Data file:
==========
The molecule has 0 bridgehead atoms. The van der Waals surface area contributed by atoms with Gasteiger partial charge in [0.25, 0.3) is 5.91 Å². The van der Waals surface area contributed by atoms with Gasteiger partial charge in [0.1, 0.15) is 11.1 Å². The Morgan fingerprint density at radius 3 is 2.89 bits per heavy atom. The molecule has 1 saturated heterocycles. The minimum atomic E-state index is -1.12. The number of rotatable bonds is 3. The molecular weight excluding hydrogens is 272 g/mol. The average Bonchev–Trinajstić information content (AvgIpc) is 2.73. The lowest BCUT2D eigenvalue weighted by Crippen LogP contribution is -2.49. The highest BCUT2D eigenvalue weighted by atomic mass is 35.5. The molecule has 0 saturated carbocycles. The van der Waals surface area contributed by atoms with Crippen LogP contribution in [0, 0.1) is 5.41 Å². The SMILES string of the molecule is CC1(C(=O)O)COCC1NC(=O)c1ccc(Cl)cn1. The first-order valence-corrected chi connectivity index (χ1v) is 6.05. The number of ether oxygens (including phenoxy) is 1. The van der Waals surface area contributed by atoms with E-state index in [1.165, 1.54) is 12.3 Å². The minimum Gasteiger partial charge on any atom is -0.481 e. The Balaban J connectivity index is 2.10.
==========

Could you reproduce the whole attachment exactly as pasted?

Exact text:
The molecule has 0 bridgehead atoms. The van der Waals surface area contributed by atoms with Gasteiger partial charge in [0.25, 0.3) is 5.91 Å². The van der Waals surface area contributed by atoms with Gasteiger partial charge in [0.1, 0.15) is 11.1 Å². The Morgan fingerprint density at radius 3 is 2.89 bits per heavy atom. The molecule has 1 saturated heterocycles. The minimum atomic E-state index is -1.12. The number of rotatable bonds is 3. The molecular weight excluding hydrogens is 272 g/mol. The average Bonchev–Trinajstić information content (AvgIpc) is 2.73. The lowest BCUT2D eigenvalue weighted by Crippen LogP contribution is -2.49. The highest BCUT2D eigenvalue weighted by atomic mass is 35.5. The molecule has 0 saturated carbocycles. The van der Waals surface area contributed by atoms with Crippen LogP contribution in [0, 0.1) is 5.41 Å². The SMILES string of the molecule is CC1(C(=O)O)COCC1NC(=O)c1ccc(Cl)cn1. The first-order valence-corrected chi connectivity index (χ1v) is 6.05. The number of ether oxygens (including phenoxy) is 1. The van der Waals surface area contributed by atoms with E-state index in [1.165, 1.54) is 12.3 Å². The minimum Gasteiger partial charge on any atom is -0.481 e. The Balaban J connectivity index is 2.10.